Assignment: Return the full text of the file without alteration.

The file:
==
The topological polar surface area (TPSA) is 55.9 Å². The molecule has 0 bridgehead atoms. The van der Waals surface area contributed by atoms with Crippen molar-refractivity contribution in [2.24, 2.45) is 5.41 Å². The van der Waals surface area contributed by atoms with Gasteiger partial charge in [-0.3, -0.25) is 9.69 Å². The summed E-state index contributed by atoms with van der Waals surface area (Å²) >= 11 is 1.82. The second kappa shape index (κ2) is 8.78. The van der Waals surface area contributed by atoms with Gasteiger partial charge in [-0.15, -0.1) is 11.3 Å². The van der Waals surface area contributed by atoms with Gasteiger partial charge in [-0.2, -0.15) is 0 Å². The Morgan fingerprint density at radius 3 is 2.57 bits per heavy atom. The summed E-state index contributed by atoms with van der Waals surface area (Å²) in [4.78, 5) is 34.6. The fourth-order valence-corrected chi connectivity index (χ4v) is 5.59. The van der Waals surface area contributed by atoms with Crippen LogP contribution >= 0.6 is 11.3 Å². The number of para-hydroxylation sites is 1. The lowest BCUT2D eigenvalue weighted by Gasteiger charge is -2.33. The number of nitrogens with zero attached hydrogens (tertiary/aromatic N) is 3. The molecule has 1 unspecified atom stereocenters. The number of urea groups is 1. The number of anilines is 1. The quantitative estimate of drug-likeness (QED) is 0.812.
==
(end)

The topological polar surface area (TPSA) is 55.9 Å². The molecule has 0 bridgehead atoms. The van der Waals surface area contributed by atoms with Crippen molar-refractivity contribution in [2.24, 2.45) is 5.41 Å². The van der Waals surface area contributed by atoms with Gasteiger partial charge in [-0.3, -0.25) is 9.69 Å². The summed E-state index contributed by atoms with van der Waals surface area (Å²) >= 11 is 1.82. The second kappa shape index (κ2) is 8.78. The van der Waals surface area contributed by atoms with Gasteiger partial charge in [-0.15, -0.1) is 11.3 Å². The van der Waals surface area contributed by atoms with Gasteiger partial charge in [-0.2, -0.15) is 0 Å². The Morgan fingerprint density at radius 3 is 2.57 bits per heavy atom. The summed E-state index contributed by atoms with van der Waals surface area (Å²) in [4.78, 5) is 34.6. The fourth-order valence-corrected chi connectivity index (χ4v) is 5.59. The van der Waals surface area contributed by atoms with Crippen LogP contribution >= 0.6 is 11.3 Å². The number of para-hydroxylation sites is 1. The lowest BCUT2D eigenvalue weighted by Gasteiger charge is -2.33. The number of nitrogens with zero attached hydrogens (tertiary/aromatic N) is 3. The molecule has 1 unspecified atom stereocenters. The number of urea groups is 1. The number of anilines is 1. The quantitative estimate of drug-likeness (QED) is 0.812.